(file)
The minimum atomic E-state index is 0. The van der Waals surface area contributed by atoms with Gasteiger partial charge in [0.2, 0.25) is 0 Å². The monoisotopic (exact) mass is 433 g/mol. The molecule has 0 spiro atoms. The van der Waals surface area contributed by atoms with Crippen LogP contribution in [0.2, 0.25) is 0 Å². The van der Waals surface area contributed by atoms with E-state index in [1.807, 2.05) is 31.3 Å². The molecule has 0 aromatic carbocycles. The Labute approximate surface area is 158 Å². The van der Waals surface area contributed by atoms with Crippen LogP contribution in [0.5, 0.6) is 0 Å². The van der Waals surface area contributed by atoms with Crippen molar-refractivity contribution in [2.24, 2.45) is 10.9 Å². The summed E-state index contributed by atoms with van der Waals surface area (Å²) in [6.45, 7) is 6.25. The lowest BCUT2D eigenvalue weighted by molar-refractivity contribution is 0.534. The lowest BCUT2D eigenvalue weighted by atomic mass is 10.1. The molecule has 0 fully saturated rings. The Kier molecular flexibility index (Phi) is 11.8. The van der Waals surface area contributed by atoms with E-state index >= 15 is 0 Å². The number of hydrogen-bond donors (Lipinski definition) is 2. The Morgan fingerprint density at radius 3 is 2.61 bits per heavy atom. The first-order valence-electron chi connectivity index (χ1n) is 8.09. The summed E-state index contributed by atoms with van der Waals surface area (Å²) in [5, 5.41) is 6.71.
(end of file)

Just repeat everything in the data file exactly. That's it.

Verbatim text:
The minimum atomic E-state index is 0. The van der Waals surface area contributed by atoms with Gasteiger partial charge in [0.2, 0.25) is 0 Å². The monoisotopic (exact) mass is 433 g/mol. The molecule has 0 spiro atoms. The van der Waals surface area contributed by atoms with Crippen LogP contribution in [0.2, 0.25) is 0 Å². The van der Waals surface area contributed by atoms with E-state index in [1.807, 2.05) is 31.3 Å². The molecule has 0 aromatic carbocycles. The Labute approximate surface area is 158 Å². The van der Waals surface area contributed by atoms with Crippen LogP contribution in [0.5, 0.6) is 0 Å². The van der Waals surface area contributed by atoms with Crippen molar-refractivity contribution in [2.24, 2.45) is 10.9 Å². The summed E-state index contributed by atoms with van der Waals surface area (Å²) in [6.45, 7) is 6.25. The lowest BCUT2D eigenvalue weighted by molar-refractivity contribution is 0.534. The lowest BCUT2D eigenvalue weighted by atomic mass is 10.1. The molecule has 0 fully saturated rings. The Kier molecular flexibility index (Phi) is 11.8. The van der Waals surface area contributed by atoms with E-state index >= 15 is 0 Å². The number of hydrogen-bond donors (Lipinski definition) is 2. The Morgan fingerprint density at radius 3 is 2.61 bits per heavy atom. The first-order valence-electron chi connectivity index (χ1n) is 8.09. The summed E-state index contributed by atoms with van der Waals surface area (Å²) in [5, 5.41) is 6.71.